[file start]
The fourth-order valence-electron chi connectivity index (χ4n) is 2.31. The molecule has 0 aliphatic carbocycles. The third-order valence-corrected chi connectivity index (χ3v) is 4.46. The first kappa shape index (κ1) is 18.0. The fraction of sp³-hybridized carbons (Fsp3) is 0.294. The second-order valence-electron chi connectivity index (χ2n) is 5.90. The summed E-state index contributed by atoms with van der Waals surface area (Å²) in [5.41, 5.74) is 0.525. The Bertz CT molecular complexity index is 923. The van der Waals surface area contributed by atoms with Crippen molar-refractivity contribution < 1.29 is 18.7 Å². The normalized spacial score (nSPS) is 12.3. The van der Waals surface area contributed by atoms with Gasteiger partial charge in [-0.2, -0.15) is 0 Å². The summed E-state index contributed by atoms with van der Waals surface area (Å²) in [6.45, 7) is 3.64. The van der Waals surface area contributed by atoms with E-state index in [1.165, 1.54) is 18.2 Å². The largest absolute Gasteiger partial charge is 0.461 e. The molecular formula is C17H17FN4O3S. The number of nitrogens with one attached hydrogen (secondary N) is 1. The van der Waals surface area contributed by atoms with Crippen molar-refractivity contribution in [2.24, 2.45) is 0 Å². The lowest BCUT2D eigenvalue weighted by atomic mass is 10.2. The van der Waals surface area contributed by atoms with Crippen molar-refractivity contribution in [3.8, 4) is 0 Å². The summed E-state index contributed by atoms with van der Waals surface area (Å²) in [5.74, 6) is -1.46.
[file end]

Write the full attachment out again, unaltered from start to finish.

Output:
The fourth-order valence-electron chi connectivity index (χ4n) is 2.31. The molecule has 0 aliphatic carbocycles. The third-order valence-corrected chi connectivity index (χ3v) is 4.46. The first kappa shape index (κ1) is 18.0. The fraction of sp³-hybridized carbons (Fsp3) is 0.294. The second-order valence-electron chi connectivity index (χ2n) is 5.90. The summed E-state index contributed by atoms with van der Waals surface area (Å²) in [5.41, 5.74) is 0.525. The Bertz CT molecular complexity index is 923. The van der Waals surface area contributed by atoms with Crippen molar-refractivity contribution < 1.29 is 18.7 Å². The normalized spacial score (nSPS) is 12.3. The van der Waals surface area contributed by atoms with Gasteiger partial charge in [-0.2, -0.15) is 0 Å². The summed E-state index contributed by atoms with van der Waals surface area (Å²) in [6.45, 7) is 3.64. The van der Waals surface area contributed by atoms with E-state index in [1.165, 1.54) is 18.2 Å². The largest absolute Gasteiger partial charge is 0.461 e. The molecular formula is C17H17FN4O3S. The number of nitrogens with one attached hydrogen (secondary N) is 1. The van der Waals surface area contributed by atoms with Crippen molar-refractivity contribution in [2.24, 2.45) is 0 Å². The lowest BCUT2D eigenvalue weighted by atomic mass is 10.2. The van der Waals surface area contributed by atoms with Crippen molar-refractivity contribution in [3.8, 4) is 0 Å². The summed E-state index contributed by atoms with van der Waals surface area (Å²) in [5.74, 6) is -1.46.